Earthbound Light - Nature Photography from the Pacific Northwest and beyond by Bob Johnson
Online Ordering
Recent Updates

Photo Tip of the Week

Of Airports and X-rays

X-rays can fog photographic film — everyone knows that, but beyond that, there is a lot of disagreement on what to do with that information. How much exposure is "safe" and what is your best option to avoid exceeding that amount?

First off, a little background: light exposes film, and since x-rays are nothing more than high-energy light waves (more accurately, they both fall within the electromagnetic spectrum), it stands to reason that x-rays would expose film as well. But just as a dark room or extremely low levels of light will not show up on film, neither will extremely low levels of x-rays.

The equipment that is used to screen carry-on bags, even post-September 11, uses low enough intensity x-rays that most film should be safe, but checked baggage is subjected to much higher levels of x-rays. Rule number one then is to not put unprocessed film in your checked bags. This includes cameras that have film in them of course. High-speed and infrared film may require special care.

Within the US you have the right to request a hand-check of your film. Even still, you might not always get to avail yourself of that right. With the heightened security presence these days, authorities are understandably cautious about most everything, and insisting on having your film hand-checked could be just the thing to make you miss your flight. You can make it easier on yourself if you want to go this route though by taking all your film canisters out of their packages and putting them in a clear Ziploc bag. Keep in mind that you may still have to put your film though the carry-on x-ray machine. Those lead-lined film pouches, by the way, are probably best left at home. Nothing stands out more than a large dark object that they can't see through. More than likely they'll just turn up the intensity until they can see what's in it. This might also just raise enough of a flag to get you elected for further scrutiny.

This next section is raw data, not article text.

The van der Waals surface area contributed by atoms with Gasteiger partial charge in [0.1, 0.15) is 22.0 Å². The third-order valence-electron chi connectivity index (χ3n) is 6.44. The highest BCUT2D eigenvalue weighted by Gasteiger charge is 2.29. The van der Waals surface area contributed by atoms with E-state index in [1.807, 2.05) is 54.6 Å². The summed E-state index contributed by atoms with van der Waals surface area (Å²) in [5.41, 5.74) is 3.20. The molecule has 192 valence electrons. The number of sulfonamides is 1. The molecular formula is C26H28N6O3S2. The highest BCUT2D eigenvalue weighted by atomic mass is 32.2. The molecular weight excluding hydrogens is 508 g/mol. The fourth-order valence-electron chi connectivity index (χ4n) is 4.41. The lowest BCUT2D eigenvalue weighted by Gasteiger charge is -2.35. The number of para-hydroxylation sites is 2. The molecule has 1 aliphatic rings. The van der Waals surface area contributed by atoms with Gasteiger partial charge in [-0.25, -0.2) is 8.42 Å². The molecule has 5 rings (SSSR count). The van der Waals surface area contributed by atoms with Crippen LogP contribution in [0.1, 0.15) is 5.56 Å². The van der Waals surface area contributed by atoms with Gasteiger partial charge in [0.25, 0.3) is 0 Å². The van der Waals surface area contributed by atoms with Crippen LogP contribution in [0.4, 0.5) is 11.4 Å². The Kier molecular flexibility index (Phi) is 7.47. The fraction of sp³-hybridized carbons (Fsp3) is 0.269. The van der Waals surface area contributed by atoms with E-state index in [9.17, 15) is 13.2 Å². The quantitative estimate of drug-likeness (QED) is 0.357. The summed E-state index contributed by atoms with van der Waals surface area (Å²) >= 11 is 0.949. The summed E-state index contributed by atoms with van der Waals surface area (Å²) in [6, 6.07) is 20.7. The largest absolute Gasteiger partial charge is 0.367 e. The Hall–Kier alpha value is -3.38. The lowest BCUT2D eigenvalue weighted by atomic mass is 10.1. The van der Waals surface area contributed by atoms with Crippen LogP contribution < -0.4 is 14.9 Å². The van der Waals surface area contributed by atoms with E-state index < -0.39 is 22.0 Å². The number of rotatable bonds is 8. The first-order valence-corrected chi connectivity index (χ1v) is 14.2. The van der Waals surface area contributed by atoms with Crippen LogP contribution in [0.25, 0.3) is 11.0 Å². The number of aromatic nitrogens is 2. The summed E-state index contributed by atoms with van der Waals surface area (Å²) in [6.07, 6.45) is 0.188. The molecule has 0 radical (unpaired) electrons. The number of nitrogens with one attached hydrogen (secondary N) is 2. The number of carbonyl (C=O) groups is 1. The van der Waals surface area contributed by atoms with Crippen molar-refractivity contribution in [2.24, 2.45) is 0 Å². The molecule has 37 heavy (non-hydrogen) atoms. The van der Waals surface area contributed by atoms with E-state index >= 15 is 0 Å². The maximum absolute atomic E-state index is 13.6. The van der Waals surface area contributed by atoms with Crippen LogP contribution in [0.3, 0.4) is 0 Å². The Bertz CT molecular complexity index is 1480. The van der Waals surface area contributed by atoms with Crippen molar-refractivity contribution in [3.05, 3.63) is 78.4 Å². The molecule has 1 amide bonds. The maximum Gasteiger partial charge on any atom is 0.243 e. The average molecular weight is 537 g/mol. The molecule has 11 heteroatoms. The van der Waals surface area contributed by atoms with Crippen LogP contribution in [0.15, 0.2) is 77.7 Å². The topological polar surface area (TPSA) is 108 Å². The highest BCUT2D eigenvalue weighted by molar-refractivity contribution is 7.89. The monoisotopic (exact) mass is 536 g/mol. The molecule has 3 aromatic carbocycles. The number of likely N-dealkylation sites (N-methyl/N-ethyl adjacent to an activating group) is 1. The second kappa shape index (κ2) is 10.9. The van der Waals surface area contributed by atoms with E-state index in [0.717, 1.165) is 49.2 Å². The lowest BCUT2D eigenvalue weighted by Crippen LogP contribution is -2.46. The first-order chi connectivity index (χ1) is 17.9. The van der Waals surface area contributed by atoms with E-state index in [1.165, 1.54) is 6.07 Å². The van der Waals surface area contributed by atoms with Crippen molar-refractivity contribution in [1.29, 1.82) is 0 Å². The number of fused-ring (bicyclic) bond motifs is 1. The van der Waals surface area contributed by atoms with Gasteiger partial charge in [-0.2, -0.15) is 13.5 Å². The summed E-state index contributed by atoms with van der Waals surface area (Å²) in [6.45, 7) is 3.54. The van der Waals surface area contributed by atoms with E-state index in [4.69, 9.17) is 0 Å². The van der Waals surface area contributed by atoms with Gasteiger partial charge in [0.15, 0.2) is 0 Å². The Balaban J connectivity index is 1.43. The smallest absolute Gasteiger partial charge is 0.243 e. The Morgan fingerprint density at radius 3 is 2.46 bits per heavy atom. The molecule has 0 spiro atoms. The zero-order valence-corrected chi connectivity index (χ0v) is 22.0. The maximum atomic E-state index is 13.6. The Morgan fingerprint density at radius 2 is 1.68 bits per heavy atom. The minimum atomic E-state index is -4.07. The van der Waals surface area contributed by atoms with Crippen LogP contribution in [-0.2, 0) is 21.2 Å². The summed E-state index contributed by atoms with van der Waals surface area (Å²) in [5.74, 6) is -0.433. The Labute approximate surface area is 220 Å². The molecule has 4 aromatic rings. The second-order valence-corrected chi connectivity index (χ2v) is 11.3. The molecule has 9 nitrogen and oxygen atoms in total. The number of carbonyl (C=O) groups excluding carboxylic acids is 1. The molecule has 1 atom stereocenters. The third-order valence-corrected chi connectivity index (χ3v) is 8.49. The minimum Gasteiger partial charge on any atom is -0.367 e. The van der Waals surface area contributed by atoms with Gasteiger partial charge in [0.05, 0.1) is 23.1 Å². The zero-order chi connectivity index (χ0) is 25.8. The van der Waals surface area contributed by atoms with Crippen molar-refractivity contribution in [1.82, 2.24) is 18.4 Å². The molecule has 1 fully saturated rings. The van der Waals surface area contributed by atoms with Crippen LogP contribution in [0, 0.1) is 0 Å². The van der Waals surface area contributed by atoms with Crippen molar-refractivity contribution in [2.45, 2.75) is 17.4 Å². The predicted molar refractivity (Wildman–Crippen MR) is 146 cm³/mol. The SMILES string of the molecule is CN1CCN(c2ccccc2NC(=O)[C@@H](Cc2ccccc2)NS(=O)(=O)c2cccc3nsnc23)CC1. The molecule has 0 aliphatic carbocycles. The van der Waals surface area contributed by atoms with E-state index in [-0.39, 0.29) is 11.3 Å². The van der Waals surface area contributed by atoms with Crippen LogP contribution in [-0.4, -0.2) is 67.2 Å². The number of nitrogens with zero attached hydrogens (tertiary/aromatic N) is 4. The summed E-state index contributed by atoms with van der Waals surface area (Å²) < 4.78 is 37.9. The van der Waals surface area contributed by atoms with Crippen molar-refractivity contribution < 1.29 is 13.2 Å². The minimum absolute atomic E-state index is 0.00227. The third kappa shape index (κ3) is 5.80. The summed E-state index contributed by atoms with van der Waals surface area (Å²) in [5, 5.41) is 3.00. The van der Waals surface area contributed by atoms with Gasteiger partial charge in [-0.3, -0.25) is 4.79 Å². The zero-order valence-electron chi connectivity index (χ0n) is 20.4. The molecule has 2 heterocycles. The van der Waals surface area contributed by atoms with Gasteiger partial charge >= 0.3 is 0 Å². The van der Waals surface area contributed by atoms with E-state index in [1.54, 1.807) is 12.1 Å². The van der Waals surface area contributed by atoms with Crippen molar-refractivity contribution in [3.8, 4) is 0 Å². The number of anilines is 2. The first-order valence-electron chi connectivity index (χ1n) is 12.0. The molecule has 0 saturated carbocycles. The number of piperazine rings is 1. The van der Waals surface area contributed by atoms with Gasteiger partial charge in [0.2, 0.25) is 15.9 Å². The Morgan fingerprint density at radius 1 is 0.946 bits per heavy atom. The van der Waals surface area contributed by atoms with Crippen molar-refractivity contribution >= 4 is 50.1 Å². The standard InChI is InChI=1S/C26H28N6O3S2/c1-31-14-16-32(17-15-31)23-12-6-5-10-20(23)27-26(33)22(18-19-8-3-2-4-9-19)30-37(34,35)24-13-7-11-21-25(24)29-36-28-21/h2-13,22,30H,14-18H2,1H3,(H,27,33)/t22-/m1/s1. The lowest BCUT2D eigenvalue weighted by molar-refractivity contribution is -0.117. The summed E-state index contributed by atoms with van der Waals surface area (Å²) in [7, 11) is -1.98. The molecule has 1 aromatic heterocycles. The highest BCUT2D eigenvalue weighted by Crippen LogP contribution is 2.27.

Personally, I just let them x-ray my film as carry-on to avoid the hassles. My film has been alright so far. In any event, get there early and go with the flow — relax, and try to enjoy yourself.

So, what about outside the US? All bets are off. Most places probably are safe for carry-on film, but some may not be. Be sure to check things out before hand to avoid any nasty surprises.

Another option is just to buy your film once you get to your destination and mail it back to yourself before flying home.

Date posted: May 12, 2002


Copyright © 2002 Bob Johnson, Earthbound Light - all rights reserved.
Permanent link for this article

Previous tip: Cold Storage for Film: A New Use for Your Refrigerator's Vegetable Bin Return to archives menu Next tip: Making it Rain

Tweet this page       Bookmark and Share       Subscribe on Facebook via NetworkedBlogs       Printer Friendly Version

Machine translation:   Español   |   Deutsch   |   Français   |   Italiano   |   Português

A new photo tip is posted each Sunday, so please check back regularly.

Support Earthbound Light by buying from B&H Photo
  Buy a good book
Click here for book recommendations
Support Earthbound Light
  Or say thanks the easy way with PayPal if you prefer

Home  |  About  |  Portfolio  |  WebStore  |  PhotoTips  |  Contact  |  Comments  |  Updates  |  Support
Nature Photography from the Pacific Northwest and beyond by Bob Johnson

View Cart  |  Store Policies  |  Terms of Use  |  Your Privacy